The health benefits of spending time in a swimming pool are quite significant! At the same time, though, there are also some potential health risks. While you’re subject to the same benefits at a public pool, you’re also subject to a much greater degree of risk. And a huge amount of risk comes in the form of Recreational Water Illnesses (RWIs). Caused by a combination of pool chemicals and contaminants that frequently enter pool water, RWIs can cause a variety of illnesses.
Where Do RWIs Come From?
RWIs, like all illnesses, can be caught in various ways; in the case of RWIs, these illnesses are spread through contact with either swimming pool chemicals or contaminated water of any kind. Exposure can occur through swallowing water, but that’s not the only way; it can also happen as a result of breathing evaporated pool water in the area surrounding an indoor pool. Anyone who spends time in natural or manmade water sources can be at risk for RWIs. From hot tubs and water slides to oceans and lakes, any recreational water activity can lead to exposure to RWIs.
Types of RWIs
The CDC reports that the type of RWI that occurs most frequently is diarrhea. This uncomfortable gastrointestinal illness can be caused by an assortment of germs, including Shigella, norovirus, Giardia, E. coli, and Cryptosporidium; of those sources, Cryptosporidium — “Crypto” for short — is the most frequent source.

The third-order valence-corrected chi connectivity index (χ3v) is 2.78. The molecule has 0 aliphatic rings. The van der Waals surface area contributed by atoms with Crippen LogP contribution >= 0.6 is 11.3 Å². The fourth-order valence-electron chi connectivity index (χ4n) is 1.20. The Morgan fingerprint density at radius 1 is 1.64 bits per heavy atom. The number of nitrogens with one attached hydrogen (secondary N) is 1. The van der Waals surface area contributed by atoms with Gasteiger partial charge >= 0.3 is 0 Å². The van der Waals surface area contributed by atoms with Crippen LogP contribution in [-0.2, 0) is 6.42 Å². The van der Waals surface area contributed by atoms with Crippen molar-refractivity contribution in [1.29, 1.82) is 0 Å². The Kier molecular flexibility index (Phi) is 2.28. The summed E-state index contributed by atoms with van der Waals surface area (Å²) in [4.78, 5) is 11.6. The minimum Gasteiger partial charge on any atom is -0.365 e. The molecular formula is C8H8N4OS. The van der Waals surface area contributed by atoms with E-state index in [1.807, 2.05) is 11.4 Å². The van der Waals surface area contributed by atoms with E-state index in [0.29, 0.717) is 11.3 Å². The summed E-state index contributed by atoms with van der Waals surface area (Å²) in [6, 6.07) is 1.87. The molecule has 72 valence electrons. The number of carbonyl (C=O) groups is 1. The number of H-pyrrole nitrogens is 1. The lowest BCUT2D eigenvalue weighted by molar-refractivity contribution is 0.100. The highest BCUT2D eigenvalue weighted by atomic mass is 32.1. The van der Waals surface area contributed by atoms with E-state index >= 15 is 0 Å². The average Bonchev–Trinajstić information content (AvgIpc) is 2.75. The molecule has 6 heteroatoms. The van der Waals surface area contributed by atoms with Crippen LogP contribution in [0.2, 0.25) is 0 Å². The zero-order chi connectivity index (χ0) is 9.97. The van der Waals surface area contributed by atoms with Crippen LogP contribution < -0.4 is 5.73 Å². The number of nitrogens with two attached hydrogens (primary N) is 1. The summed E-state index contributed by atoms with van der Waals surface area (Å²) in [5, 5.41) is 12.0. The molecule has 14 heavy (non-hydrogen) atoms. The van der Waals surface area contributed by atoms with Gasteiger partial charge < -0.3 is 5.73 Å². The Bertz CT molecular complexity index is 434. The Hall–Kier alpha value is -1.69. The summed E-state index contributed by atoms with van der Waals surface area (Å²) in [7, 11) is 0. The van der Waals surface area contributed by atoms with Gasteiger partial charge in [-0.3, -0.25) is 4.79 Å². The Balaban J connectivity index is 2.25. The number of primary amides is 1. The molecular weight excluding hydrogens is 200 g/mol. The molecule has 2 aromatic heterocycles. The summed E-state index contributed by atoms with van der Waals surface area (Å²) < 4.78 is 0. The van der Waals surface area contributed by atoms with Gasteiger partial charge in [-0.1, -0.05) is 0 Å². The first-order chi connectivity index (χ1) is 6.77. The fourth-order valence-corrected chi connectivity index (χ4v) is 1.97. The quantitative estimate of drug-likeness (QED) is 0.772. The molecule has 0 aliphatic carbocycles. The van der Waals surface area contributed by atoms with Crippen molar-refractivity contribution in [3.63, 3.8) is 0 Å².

A type of chlorine-tolerant parasite, Crypto has a protective outer shell that allows it to survive outside a person’s body for multiple days, even when a swimming pool is maintained with proper chemical levels. Exposure to Crypto leads to a prolonged bout of diarrhea. Sufferers report symptoms that last, on average, between 2 and 3 weeks. Along with watery stool, those exposed to Crypto may experience additional symptoms, such as fever, nausea, stomach cramps, and vomiting, as well as the dehydration and weight loss that often accompany those symptoms.
People with healthy immune systems may actually experience no symptoms from Crypto, since only the small intestine is affected; those people typically recover with no intervention. However, for those with weak immune systems, chronic or serious digestive and respiratory system problems may result. The good news is that those with healthy immune systems typically recover from Crypto exposure on their own.
If you go swimming in a natural water source or a manmade, public water recreation area, you don’t have much control over your exposure to these kinds of germs. But if you have your own backyard swimming pool, you can take steps to reduce your likelihood of being exposed, and we will examine those steps in another article.
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